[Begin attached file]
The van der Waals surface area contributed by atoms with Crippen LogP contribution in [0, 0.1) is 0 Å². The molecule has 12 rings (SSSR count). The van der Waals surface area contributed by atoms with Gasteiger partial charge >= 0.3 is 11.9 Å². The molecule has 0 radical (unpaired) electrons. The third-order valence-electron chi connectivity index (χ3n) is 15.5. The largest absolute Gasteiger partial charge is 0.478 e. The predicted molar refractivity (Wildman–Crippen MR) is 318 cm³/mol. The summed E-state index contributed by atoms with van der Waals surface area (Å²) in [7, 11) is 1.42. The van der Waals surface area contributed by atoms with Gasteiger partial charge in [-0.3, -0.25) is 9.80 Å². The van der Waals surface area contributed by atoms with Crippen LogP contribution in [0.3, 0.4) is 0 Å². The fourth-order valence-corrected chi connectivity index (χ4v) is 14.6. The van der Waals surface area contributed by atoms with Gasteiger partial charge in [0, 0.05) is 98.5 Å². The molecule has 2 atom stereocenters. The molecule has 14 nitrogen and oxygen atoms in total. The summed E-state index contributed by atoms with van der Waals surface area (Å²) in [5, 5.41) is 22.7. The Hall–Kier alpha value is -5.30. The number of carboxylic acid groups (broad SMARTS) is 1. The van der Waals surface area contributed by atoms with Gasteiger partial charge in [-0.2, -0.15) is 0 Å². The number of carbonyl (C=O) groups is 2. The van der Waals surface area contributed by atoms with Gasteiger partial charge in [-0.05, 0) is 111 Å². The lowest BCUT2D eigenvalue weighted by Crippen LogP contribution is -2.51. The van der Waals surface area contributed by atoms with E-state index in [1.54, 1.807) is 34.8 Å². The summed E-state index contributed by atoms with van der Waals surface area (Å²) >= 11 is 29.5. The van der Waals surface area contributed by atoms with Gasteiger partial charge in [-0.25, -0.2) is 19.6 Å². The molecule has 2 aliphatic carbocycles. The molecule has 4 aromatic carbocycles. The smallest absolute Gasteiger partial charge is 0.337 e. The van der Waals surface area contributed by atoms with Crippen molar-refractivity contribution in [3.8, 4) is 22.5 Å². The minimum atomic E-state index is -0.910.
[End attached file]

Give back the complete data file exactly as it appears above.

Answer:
The van der Waals surface area contributed by atoms with Crippen LogP contribution in [0, 0.1) is 0 Å². The molecule has 12 rings (SSSR count). The van der Waals surface area contributed by atoms with Gasteiger partial charge >= 0.3 is 11.9 Å². The molecule has 0 radical (unpaired) electrons. The third-order valence-electron chi connectivity index (χ3n) is 15.5. The largest absolute Gasteiger partial charge is 0.478 e. The predicted molar refractivity (Wildman–Crippen MR) is 318 cm³/mol. The summed E-state index contributed by atoms with van der Waals surface area (Å²) in [7, 11) is 1.42. The van der Waals surface area contributed by atoms with Gasteiger partial charge in [-0.3, -0.25) is 9.80 Å². The van der Waals surface area contributed by atoms with Crippen LogP contribution in [0.3, 0.4) is 0 Å². The fourth-order valence-corrected chi connectivity index (χ4v) is 14.6. The van der Waals surface area contributed by atoms with Gasteiger partial charge in [0, 0.05) is 98.5 Å². The molecule has 2 atom stereocenters. The molecule has 14 nitrogen and oxygen atoms in total. The summed E-state index contributed by atoms with van der Waals surface area (Å²) in [5, 5.41) is 22.7. The Hall–Kier alpha value is -5.30. The number of carboxylic acid groups (broad SMARTS) is 1. The van der Waals surface area contributed by atoms with Gasteiger partial charge in [-0.2, -0.15) is 0 Å². The number of carbonyl (C=O) groups is 2. The van der Waals surface area contributed by atoms with Gasteiger partial charge in [-0.05, 0) is 111 Å². The lowest BCUT2D eigenvalue weighted by Crippen LogP contribution is -2.51. The van der Waals surface area contributed by atoms with E-state index in [1.54, 1.807) is 34.8 Å². The summed E-state index contributed by atoms with van der Waals surface area (Å²) >= 11 is 29.5. The van der Waals surface area contributed by atoms with Gasteiger partial charge in [-0.25, -0.2) is 19.6 Å². The molecule has 2 aliphatic carbocycles. The molecule has 4 aromatic carbocycles. The smallest absolute Gasteiger partial charge is 0.337 e. The van der Waals surface area contributed by atoms with Crippen molar-refractivity contribution in [3.8, 4) is 22.5 Å². The minimum atomic E-state index is -0.910.